There are also a lot of disparate visual programming paradigms that are all classed under "visual", I guess in the same way that both Haskell and Java are "textual". It makes for a weird debate when one party in a conversation is thinking about patch/wire dataflow languages as the primary VPLs (e.g. QuartzComposer) and the other one is thinking about procedural block languages (e.g. Scratch) as the primary VPLs.
I think spreadsheets also qualify as visual programming languages, because they're two-dimensional and grid based in a way that one-dimensional textual programming languages aren't.
The grid enables them to use relative and absolute 2D addressing, so you can copy and paste formulae between cells, so they're reusable and relocatable. And you can enter addresses and operands by pointing and clicking and dragging, instead of (or as well as) typing text.
Some people mistakenly assume visual programming languages necessarily don't use text, or that they must use icons and wires, so they don't consider spreadsheets to be visual programming languages.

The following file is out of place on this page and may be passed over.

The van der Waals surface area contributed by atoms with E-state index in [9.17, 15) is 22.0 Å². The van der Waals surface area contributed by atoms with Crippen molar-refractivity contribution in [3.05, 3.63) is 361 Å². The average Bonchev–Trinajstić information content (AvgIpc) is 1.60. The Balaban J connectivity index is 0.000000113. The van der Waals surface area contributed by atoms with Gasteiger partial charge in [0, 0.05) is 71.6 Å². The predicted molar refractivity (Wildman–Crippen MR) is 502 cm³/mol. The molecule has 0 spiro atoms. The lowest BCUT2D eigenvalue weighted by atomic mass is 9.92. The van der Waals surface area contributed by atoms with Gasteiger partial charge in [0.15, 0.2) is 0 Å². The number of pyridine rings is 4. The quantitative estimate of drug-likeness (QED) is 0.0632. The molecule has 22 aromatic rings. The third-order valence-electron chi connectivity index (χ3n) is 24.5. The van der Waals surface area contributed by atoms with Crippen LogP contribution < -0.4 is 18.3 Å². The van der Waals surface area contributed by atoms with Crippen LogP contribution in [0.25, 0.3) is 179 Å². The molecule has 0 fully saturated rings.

Spreadsheets are a wildly successful (and extremely popular) example of a visual programming language that doesn't forsake all the advantages of text based languages, but builds on top of them instead.
And their widespread use and success disproves the theory that visual programming languages are esoteric or obscure or not as powerful as text based languages.
Other more esoteric, graphical, grid-based visual programming languages include cellular automata (which von Neumann explored), and more recently "robust first computing" architectures like the Moveable Feast Machine.
Robust-first Computing: Distributed City Generation (Moveable Feast)
>A rough video demo of Trent R. Small's procedural city generation dynamics in the Movable Feast Machine simulator. See http://nm8.us/q for more information. Apologies for the poor audio!
Programming the Movable Feast Machine with λ-Codons
>λ-Codons provide a mechanism for describing arbitrary computations in the Movable Feast Machine (MFM). A collection of λ-Codon molecules describe the computation by a series of primitive functions. Evaluator particles carry along a stack of memory (which initially contains the input to the program) and visit the λ-Codons, which they interpret as functions and apply to their stacks. When the program completes, they transmute into output particles and carry the answer to the output terminals (left).